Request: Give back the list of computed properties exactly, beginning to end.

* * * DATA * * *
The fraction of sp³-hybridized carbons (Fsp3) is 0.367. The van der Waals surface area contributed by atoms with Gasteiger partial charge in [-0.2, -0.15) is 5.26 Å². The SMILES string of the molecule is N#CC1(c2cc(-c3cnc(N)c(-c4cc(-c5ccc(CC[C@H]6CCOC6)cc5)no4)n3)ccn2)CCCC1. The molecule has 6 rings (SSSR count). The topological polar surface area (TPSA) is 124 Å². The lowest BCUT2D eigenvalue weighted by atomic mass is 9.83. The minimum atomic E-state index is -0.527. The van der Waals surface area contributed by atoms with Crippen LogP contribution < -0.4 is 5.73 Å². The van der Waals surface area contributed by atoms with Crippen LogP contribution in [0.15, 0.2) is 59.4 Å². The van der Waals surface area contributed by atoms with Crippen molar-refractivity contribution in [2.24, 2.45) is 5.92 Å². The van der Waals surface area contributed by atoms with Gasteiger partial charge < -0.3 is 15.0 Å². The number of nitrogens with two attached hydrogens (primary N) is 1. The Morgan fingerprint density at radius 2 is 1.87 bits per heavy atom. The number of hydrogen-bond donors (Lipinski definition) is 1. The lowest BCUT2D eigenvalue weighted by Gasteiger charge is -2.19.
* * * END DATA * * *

The fraction of sp³-hybridized carbons (Fsp3) is 0.367. The van der Waals surface area contributed by atoms with Gasteiger partial charge in [-0.2, -0.15) is 5.26 Å². The SMILES string of the molecule is N#CC1(c2cc(-c3cnc(N)c(-c4cc(-c5ccc(CC[C@H]6CCOC6)cc5)no4)n3)ccn2)CCCC1. The molecule has 6 rings (SSSR count). The topological polar surface area (TPSA) is 124 Å². The lowest BCUT2D eigenvalue weighted by atomic mass is 9.83. The minimum atomic E-state index is -0.527. The van der Waals surface area contributed by atoms with Crippen LogP contribution < -0.4 is 5.73 Å². The van der Waals surface area contributed by atoms with Crippen LogP contribution in [0.15, 0.2) is 59.4 Å². The van der Waals surface area contributed by atoms with Crippen molar-refractivity contribution in [2.24, 2.45) is 5.92 Å². The van der Waals surface area contributed by atoms with Gasteiger partial charge < -0.3 is 15.0 Å². The number of nitrogens with two attached hydrogens (primary N) is 1. The Morgan fingerprint density at radius 2 is 1.87 bits per heavy atom. The number of hydrogen-bond donors (Lipinski definition) is 1. The lowest BCUT2D eigenvalue weighted by Gasteiger charge is -2.19.